Review 2282 : Kryptos – Decimator – English

Kryptos presents its seventh album in 2024.

The first traces of the band began in 1996 under the name 8 on the Richter, but it was under its current name that the group began to make a name for itself, both nationally and internationally. Accompanied by AFM Records, Nolan Lewis (guitar/vocals, Witchgoat, ex-Aeons of Sorrow), Rohit Chaturvedi (guitar, Millennium), Vijit Singh (drums, Regicide) and Vasu Chandran (bass, Amorphia, Hell Hordes) unveil Decimator.

Bass was recorded by Robin Utbult (Vicious Rumors, ex-Air Raid) and drums by JJ Tartaglia (Skull Fist, Thunderor, Of Hatred Spawn, ex-Operus).

The combo attacks with Sirens of Steel, a solid first composition balanced between melodies and aggressive riffing that is easily anchored in an Old School approach. Vocal parts and screaming leads answer each other over the jerky rhythm, as on Fall to the Spectre’s Gaze, where the band emphasizes its roots to bring the sound of the ’80s and its cutting guitars to life, before letting the upbeat Turn up the Heat dip into motivating Hard Rock. The sound is a bit lighter, to the benefit of the bass which quietly purrs, unlike Electrify which becomes more vindictive again, except when clouds of harmonics appear in the air, slightly calming the energy. The solo energizes the ensemble, which returns for a final chorus before giving way to Solaris, an acoustic interlude that takes the pressure off before it returns in full force on Decimator, the eponymous track that lets the steel do the talking to create a new spasmodic rhythm. Leads develop the track’s ominous side, just as they will give In the Shadow of the Blade its epic overtones while letting the aggressive base lead the charge thanks to vigorous drums, but we fall back into slightly happier tones on Pathfinder. The track remains accessible and heady, as does We are the Night, the final composition which sounds to me like a snarling ballad with which the band is certain to unite its audience, who will sing along to the choruses and enjoy the leads.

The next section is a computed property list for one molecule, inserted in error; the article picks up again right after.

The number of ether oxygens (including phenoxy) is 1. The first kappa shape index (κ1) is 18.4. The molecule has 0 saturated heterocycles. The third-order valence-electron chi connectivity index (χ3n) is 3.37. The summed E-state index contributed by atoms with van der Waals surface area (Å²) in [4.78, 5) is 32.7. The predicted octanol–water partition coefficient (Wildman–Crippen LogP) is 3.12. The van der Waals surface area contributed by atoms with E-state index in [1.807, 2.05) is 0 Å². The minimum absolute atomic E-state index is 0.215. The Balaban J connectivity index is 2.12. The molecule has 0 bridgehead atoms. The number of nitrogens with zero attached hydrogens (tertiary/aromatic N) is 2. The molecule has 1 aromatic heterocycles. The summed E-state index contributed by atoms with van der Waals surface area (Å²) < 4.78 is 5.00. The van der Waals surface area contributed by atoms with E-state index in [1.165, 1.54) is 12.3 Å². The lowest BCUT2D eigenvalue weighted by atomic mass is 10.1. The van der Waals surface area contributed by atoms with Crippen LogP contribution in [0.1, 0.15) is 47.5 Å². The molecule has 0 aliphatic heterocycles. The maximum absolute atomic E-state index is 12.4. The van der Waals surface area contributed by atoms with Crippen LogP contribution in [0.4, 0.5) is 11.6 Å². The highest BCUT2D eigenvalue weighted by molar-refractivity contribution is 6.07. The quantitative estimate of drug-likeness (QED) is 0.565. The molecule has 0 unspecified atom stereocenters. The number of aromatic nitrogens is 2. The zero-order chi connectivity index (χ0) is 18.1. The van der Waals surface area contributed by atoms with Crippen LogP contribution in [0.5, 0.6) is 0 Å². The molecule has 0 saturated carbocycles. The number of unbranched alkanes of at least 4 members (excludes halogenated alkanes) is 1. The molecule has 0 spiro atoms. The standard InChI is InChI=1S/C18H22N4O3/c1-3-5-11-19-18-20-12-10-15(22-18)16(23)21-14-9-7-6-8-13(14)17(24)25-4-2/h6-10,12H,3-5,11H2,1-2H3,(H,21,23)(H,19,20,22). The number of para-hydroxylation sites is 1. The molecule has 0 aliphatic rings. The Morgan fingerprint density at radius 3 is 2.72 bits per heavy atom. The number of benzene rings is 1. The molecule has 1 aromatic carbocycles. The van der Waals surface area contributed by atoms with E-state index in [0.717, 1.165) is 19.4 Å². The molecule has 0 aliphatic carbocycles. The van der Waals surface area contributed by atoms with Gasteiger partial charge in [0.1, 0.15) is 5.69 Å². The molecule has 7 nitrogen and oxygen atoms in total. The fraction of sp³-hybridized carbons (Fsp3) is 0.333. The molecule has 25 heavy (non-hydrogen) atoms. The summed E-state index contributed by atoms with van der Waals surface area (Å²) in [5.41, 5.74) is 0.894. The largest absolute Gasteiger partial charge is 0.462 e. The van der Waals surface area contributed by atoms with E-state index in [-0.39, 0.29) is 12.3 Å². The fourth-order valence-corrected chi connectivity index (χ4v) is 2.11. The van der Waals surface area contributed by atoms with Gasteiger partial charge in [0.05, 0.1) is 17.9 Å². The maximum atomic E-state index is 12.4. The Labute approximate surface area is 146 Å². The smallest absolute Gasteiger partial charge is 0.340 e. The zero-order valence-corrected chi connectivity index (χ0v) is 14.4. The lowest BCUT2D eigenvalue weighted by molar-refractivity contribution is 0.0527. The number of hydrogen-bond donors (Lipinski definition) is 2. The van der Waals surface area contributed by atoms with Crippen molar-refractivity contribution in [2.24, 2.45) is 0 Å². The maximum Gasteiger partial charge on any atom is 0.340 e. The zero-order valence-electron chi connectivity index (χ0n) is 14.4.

Kryptos has all the elements of a good ’80s Heavy album, and the band can be proud of it! Decimator will satisfy nostalgia and put everyone in agreement with its efficiency and catchy Thrash riffs.


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